The High Energy Astrophysics Group carries out observational research on high-energy cosmic phenomena, mainly using satellites and balloons. The Universe is rich in high-energy sources such as black holes, neutron stars, hot plasmas, supernova remnants, and gamma-ray bursts, where high-energy particles are accelerated. Our group uses X-ray and gamma-ray observations in an attempt to form an understanding of such phenomena, in addition to the evolution of celestial objects. We are also developing future X-ray and gamma-ray detectors. In the past, we have been involved in the development of the Suzaku hard X-ray detector and the Fermi gamma-ray silicon strip sensor. Currently, we are developing the hard X-ray imager (HXI) and soft gamma-ray detector (SGD) instruments for use on the ASTRO-H satellite and in PoGOLite balloon flight experiments. We are also working on the application of radiation detectors for environmental radiation measurements.


[Group Members] [High Energy Astrophysics Group Web Site]

What is ASTRO-H ?

Astro-H  conceptional drawing (Illustration by  AKIHIRO IKESHITA/courtesy of JAXA)氏/提供 JAXA)

Astro-H conceptional drawing (Illustration by AKIHIRO IKESHITA/courtesy of JAXA)

ASTRO-H is the sixth Japanese X-ray satellite and will be launched in JFY 2015. It will be equipped with an excellent X-ray spectrometer, an X-ray CCD camera, a HXI, and a SGD. The purpose of the satellite is to perform high-resolution X-ray spectroscopy on high-energy cosmic phenomena over the widest ever energy range. ASTRO-H is expected to yield important information on the evolution of galaxy clusters, which represent the largest systems in the Universe, the evolution and space-time structure of black holes by studying accretion phenomena, acceleration mechanisms for high-energy particles, and hadron physics in neutron stars. Our group is a principle participant in the development of the HXI and SGD, in collaboration with ISAS/JAXA, The University of Tokyo, Nagoya University, and others. Our graduate students are also actively engaged in R&D studies, instrumental design, performance tests, and calibrations, and have made presentations at many conferences. We are also aiming to collaborate with workers in other fields, such as mechanical design, electronics, programming, and radiation measurements.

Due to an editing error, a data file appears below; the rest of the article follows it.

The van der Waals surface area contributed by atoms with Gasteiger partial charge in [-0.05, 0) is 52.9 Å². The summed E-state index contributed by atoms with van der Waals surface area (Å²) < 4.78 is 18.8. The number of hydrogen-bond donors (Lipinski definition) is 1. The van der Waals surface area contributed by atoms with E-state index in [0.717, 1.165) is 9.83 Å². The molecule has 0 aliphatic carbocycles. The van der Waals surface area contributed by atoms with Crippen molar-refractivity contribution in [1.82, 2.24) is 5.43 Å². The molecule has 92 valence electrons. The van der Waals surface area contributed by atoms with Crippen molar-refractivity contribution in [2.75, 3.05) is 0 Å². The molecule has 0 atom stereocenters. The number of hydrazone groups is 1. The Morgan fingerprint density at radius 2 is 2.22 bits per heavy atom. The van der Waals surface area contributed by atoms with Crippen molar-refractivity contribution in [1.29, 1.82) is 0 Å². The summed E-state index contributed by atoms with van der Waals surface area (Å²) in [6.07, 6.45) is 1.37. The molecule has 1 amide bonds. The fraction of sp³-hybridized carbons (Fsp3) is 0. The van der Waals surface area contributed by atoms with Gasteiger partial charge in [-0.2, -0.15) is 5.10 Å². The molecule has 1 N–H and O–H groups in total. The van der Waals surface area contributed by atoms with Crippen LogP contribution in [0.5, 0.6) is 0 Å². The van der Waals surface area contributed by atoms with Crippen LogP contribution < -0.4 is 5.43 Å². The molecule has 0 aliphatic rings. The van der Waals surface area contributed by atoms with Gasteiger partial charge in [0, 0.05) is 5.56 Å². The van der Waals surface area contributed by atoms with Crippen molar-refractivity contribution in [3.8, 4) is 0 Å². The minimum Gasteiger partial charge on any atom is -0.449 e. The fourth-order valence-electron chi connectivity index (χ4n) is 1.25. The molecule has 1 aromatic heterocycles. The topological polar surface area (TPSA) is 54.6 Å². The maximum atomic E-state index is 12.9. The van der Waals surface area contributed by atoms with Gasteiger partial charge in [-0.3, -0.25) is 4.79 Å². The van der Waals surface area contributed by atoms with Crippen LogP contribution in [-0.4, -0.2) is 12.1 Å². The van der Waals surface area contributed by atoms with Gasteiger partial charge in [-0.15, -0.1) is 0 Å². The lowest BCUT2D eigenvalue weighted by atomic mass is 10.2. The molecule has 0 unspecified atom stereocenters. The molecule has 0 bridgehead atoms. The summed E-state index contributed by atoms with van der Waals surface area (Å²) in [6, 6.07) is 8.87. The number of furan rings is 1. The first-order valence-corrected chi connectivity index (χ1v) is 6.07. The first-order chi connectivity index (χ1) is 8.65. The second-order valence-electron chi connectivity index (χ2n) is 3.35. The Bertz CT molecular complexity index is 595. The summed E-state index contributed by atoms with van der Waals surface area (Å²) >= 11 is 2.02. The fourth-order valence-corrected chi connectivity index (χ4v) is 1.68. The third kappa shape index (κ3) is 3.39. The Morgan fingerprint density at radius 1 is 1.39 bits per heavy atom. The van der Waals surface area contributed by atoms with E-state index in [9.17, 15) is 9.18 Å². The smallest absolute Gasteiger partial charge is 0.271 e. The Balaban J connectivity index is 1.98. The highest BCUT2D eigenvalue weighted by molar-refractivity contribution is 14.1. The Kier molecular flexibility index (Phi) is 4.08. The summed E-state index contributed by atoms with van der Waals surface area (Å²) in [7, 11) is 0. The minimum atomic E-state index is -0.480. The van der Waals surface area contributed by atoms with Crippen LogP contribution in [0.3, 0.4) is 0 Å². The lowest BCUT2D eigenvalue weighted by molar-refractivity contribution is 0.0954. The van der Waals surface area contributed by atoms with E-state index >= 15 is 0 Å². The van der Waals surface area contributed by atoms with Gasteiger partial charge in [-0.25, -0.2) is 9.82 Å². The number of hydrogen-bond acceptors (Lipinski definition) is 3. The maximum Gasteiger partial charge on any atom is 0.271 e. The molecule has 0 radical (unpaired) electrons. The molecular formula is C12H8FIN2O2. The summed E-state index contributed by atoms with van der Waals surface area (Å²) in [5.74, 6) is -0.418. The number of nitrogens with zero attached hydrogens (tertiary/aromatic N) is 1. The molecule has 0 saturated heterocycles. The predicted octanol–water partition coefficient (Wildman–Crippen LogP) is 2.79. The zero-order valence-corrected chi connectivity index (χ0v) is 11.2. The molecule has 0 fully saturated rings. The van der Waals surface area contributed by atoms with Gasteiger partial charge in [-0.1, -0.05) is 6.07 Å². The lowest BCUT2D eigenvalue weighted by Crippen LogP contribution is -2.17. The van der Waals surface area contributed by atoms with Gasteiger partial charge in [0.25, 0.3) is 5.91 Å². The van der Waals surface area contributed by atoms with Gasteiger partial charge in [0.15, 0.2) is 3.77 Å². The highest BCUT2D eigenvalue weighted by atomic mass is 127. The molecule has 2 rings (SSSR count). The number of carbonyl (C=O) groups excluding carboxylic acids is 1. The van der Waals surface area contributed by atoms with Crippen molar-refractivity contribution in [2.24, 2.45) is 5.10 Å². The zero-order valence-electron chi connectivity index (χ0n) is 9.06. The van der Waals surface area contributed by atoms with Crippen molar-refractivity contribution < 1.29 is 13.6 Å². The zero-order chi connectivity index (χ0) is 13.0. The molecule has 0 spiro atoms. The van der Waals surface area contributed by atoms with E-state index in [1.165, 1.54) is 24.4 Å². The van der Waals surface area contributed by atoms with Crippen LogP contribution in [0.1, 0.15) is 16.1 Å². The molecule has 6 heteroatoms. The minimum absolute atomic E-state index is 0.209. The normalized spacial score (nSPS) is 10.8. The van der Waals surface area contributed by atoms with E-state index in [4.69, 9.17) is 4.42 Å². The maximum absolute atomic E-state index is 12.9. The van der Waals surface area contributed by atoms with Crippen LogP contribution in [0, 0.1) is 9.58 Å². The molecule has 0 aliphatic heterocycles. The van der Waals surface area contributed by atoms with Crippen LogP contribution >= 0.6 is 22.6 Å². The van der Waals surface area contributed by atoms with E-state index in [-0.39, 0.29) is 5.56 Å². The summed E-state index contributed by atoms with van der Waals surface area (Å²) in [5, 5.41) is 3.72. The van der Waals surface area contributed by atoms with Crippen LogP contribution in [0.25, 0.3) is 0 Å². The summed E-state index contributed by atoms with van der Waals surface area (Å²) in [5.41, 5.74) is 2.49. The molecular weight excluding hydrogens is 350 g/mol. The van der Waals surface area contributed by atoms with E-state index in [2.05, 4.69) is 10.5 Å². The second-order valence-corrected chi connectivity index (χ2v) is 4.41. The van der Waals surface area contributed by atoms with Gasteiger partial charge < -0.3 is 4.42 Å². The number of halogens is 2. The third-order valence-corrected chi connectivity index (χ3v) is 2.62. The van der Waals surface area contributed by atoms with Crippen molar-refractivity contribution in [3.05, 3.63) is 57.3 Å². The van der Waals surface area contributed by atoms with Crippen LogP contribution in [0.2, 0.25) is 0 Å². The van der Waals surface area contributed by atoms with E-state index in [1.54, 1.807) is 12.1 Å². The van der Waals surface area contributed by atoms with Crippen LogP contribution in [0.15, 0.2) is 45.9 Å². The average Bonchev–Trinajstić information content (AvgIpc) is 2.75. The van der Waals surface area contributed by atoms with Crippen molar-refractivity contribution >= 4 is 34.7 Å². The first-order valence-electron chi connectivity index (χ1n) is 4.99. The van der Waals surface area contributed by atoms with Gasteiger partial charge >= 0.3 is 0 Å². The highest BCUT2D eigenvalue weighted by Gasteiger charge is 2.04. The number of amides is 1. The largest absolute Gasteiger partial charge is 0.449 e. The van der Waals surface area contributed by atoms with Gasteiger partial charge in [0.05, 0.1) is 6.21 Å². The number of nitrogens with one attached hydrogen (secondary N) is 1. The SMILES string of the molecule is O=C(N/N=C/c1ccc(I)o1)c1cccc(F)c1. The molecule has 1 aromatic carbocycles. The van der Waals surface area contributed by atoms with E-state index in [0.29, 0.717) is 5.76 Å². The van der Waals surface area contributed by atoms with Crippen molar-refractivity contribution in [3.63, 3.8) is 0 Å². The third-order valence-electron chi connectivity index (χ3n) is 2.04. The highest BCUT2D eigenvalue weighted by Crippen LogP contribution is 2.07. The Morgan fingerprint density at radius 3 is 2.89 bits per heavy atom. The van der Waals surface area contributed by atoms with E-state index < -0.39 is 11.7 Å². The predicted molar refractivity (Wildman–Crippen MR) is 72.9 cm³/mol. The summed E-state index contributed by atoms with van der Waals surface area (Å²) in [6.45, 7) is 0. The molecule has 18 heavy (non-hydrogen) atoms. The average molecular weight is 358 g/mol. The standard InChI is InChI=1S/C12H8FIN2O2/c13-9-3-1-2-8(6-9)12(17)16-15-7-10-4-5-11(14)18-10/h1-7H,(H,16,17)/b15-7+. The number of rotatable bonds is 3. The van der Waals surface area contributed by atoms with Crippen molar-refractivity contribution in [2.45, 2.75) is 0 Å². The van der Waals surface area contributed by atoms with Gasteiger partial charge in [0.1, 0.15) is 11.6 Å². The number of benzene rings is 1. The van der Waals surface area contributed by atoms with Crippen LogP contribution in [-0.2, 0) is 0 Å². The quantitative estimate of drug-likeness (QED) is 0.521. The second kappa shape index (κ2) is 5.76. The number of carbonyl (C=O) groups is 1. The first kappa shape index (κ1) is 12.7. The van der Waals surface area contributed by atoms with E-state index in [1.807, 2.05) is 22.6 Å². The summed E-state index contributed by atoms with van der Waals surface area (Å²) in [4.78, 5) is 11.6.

Group Members


Yasushi Fukazawa (Professor)

 I carry out research into high-energy cosmic phenomena using X-ray and gamma-ray observations, with a particular focus on galaxy clusters, active galactic nuclei associated with supermassive black holes, and stellar-mass black hole binaries. By observing galaxy clusters, I’d like to understand the evolution of the most massive objects in the universe and their relation with particle acceleration. In order to determine how supermassive black holes have evolved, I probe the materials around black holes based on their X-ray emission. Another research theme is the mechanism of jet launch from supermassive black holes, and I am focusing on the similarity of X- ray and gamma-ray emissions from supermassive and stellar-mass black holes. I have also been involved in the development of X-ray and gamma-ray instruments, such as ASCA/GIS, Suzaku/HXD, Fermi/LAT, and ASTRO-H/SGD. I am a deputy PI (principle investigator) for the ASTRO-H/SGD.